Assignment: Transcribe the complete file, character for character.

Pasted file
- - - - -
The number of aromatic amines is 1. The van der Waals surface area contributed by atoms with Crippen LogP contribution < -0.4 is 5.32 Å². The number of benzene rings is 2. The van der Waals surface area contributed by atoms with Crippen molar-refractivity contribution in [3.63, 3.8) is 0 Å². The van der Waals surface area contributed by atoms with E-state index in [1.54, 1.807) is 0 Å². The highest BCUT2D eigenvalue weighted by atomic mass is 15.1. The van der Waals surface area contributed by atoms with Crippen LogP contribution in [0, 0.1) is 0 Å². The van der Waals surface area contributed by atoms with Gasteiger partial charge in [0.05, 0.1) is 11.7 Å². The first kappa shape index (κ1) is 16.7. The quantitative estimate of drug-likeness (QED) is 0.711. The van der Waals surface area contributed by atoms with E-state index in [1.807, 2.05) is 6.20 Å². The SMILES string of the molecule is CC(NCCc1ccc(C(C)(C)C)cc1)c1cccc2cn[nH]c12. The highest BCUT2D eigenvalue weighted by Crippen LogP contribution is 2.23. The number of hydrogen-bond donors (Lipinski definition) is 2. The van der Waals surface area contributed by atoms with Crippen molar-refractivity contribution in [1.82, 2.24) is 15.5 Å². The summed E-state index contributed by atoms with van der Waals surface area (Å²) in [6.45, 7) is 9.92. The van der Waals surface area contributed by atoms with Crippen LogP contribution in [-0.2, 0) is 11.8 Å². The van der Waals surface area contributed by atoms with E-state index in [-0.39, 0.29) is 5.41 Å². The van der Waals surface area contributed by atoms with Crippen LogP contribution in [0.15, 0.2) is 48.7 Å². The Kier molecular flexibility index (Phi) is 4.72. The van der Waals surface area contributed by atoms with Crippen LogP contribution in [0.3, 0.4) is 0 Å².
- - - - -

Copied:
The number of aromatic amines is 1. The van der Waals surface area contributed by atoms with Crippen LogP contribution < -0.4 is 5.32 Å². The number of benzene rings is 2. The van der Waals surface area contributed by atoms with Crippen molar-refractivity contribution in [3.63, 3.8) is 0 Å². The van der Waals surface area contributed by atoms with E-state index in [1.54, 1.807) is 0 Å². The highest BCUT2D eigenvalue weighted by atomic mass is 15.1. The van der Waals surface area contributed by atoms with Crippen LogP contribution in [0, 0.1) is 0 Å². The van der Waals surface area contributed by atoms with Gasteiger partial charge in [0.05, 0.1) is 11.7 Å². The first kappa shape index (κ1) is 16.7. The quantitative estimate of drug-likeness (QED) is 0.711. The van der Waals surface area contributed by atoms with E-state index in [1.807, 2.05) is 6.20 Å². The SMILES string of the molecule is CC(NCCc1ccc(C(C)(C)C)cc1)c1cccc2cn[nH]c12. The highest BCUT2D eigenvalue weighted by Crippen LogP contribution is 2.23. The number of hydrogen-bond donors (Lipinski definition) is 2. The van der Waals surface area contributed by atoms with Crippen molar-refractivity contribution in [1.82, 2.24) is 15.5 Å². The summed E-state index contributed by atoms with van der Waals surface area (Å²) in [6.45, 7) is 9.92. The van der Waals surface area contributed by atoms with Crippen LogP contribution in [-0.2, 0) is 11.8 Å². The van der Waals surface area contributed by atoms with E-state index in [-0.39, 0.29) is 5.41 Å². The van der Waals surface area contributed by atoms with Crippen LogP contribution in [0.15, 0.2) is 48.7 Å². The Kier molecular flexibility index (Phi) is 4.72. The van der Waals surface area contributed by atoms with Crippen LogP contribution in [0.3, 0.4) is 0 Å².